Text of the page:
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by Chuck Shepherd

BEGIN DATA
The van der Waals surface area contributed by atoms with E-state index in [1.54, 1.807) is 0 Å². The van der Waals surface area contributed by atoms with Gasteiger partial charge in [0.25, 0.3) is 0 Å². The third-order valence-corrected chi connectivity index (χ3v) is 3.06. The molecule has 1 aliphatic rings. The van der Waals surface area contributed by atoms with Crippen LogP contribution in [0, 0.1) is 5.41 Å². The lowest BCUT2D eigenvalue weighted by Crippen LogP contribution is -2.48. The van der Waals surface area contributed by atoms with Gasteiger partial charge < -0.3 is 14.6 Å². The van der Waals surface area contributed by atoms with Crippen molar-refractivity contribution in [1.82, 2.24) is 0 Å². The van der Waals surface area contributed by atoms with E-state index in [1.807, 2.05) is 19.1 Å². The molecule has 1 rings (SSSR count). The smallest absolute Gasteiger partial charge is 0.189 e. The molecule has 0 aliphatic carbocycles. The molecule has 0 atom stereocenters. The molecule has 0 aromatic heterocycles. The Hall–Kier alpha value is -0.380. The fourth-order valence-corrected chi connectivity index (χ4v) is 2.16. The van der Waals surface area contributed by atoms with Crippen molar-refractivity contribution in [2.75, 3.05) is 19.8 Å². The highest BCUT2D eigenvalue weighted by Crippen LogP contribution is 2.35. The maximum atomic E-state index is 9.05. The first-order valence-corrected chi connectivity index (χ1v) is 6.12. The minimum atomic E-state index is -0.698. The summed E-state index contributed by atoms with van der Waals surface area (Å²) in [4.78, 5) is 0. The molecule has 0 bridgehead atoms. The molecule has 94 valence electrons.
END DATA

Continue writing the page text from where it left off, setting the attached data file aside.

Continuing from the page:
Belt-TighteningGreeks’ • In October,Greece’s largesthealth insurance providerannounced, ina letter to a diabetesfoundation, that itwould no longer payfor the special footwearthat diabeticsneed for reducing pain but suggested it wouldpay instead for amputation, which is lessexpensive. The decision, which the foundationsaid is not supported by international scientificliterature, was published in the prominentAthens newspaper To Vima (The Tribune) andreported by the US news site DailyCaller.com.The Entrepreneurial Spirit• Retail breakthroughs: (1) A shop in SantaCruz, Calif. opened in September sellingice cream infused with extract of marijuana.Customers with “medical marijuana” prescriptionscan buy Creme De Canna, BananabisFoster or Straw-Mari Cheesecake, at $15 ahalf-pint (with one bite supposedly equal tofive puffs of “really good” weed, accordingto the proprietor). (2) Spotted outside subwaystations in Nanjing, China in October: vendingmachines selling live Shanghai Hairy Crabs,in plastic containers chilled to 5 degrees C (41degrees F), for the equivalent of $1.50 to $7,depending on size.• Good news for frisky married Muslims:(1) Abdelaziz Aouragh’s recently openedinternet site sells Shariah-compliant aidsto promote the “sexual health” of marriedcouples, mostly lubricants, lotions and herbalpills, with lingerie coming soon (but no videosor toys). (All products have been cleared bySaudi religious scholars.) He says he aspires toopen actual storefronts soon. (2) Ms. KhadijaAhmed, attending to customers while dressedin flowing robe and head scarf, is alreadyopen for business in Manama, Bahrain, offering,since 2008, lingerie, orgasm-delayingcreams and even some sex toys. (“Vibrators”are “against Islam,” she said, because theyare intended as replications of a body part,but “vibration rings” are permitted.) Bahrain,obviously, is among the most liberal countriesin the Persian Gulf region, but Ahmed is consideringexpanding to Dubai and Lebanon.• Shareholder James Solakian filed a lawsuitin October against the board of directors ofBible.com, on the ground that the websiteaddress — a potential “goldmine,” he says —was not being properly exploited financially.Although the company’s business plan was,explicitly, to become “very, very profitable,” italso vowed, according to a Reuters report, tobe governed by “Christian business principles.”Surgery That Can’tPossibly Be True• Janis Ollson, 31, of Balmoral, Manitoba,is recovering nicely after being almostcompletely sawed in half in 2007 by MayoClinic surgeons, who concluded that theycould remove her bone cancer no other way.In experimental surgery that had been triedonly on cadavers, doctors split her pelvis inhalf, removed the left half, her left leg andher lower spine (and the tumor) in a 20-hour,12-specialist procedure. The real trick, though,was the eight-hour, 240-staple reconstructionin which her remaining leg was reconnectedto her spine with pins and screws, leaving herin an arrangement doctors likened to a “pogostick.” A September Winnipeg Free Pressstory noted that, except for the missing leg,she is enjoying a normal life with her husbandand two kids and enjoys snowmobiling.• Kyle Johnson shattered his skull so badlyin a high-speed longboard accident in Junethat ordinary “decompressive craniectomy”(temporarily removing half of the skull torelieve pressure) would be inadequate. Instead,doctors at McKay-Dee Hospital in Ogden,Utah removed both halves, leaving only athin strip of bone (after placing Johnson in adrug-induced coma) and kept the skull frozento prevent brittleness. After the swelling subsided,they reattached the skull to his head andwoke him up gradually over a week’s time.Johnson admits some memory problems andcognitive dysfunction, most notably his inabilityto focus on more than one concept at a time— even when they are part of the same scene,such as two crayons on a table. Johnson saidhe probably won’t go back to the longboardbut, curiously like Janis Ollson, looks forwardto snowmobiling.Cutting-Edge Sc ience• Obese patients with an array of symptomsknown as “prediabetes” have seen theirinsulin sensitivity improved dramatically via“fecal transplants,” i.e., receiving the stoolof a thin, healthy person into the bowel, accordingto researchers led by a University ofNorth Carolina professor. Researchers said thestrangers’ implants were significantly more effectivethan those of a control group, in whicha person’s own feces was implanted. (News of the Weird has previously reported on success in treating certain gastrointestinal infections by stool transplants that contain the bacteria Clostridium difficile.) • Two University of Sydney researchers reported recently that the food-acquisition “strategy” of the brainless, single-cell slime mold appeared to resemble one of the strategies familiar to us so-called brain-containing humans, specifically, making a selection only after comparing it to readily available alternatives. Furthermore, Japanese researchers who mapped the slime mold’s search for food found that its nuclei are arranged in a pattern that is seemingly just as logically helpful in food procurement as the service arrangements are in Tokyo’s acclaimed railway system. (In October, the Japanese researchers were awarded a satirical “Ig Nobel” prize by the Annals of Improbable Research.)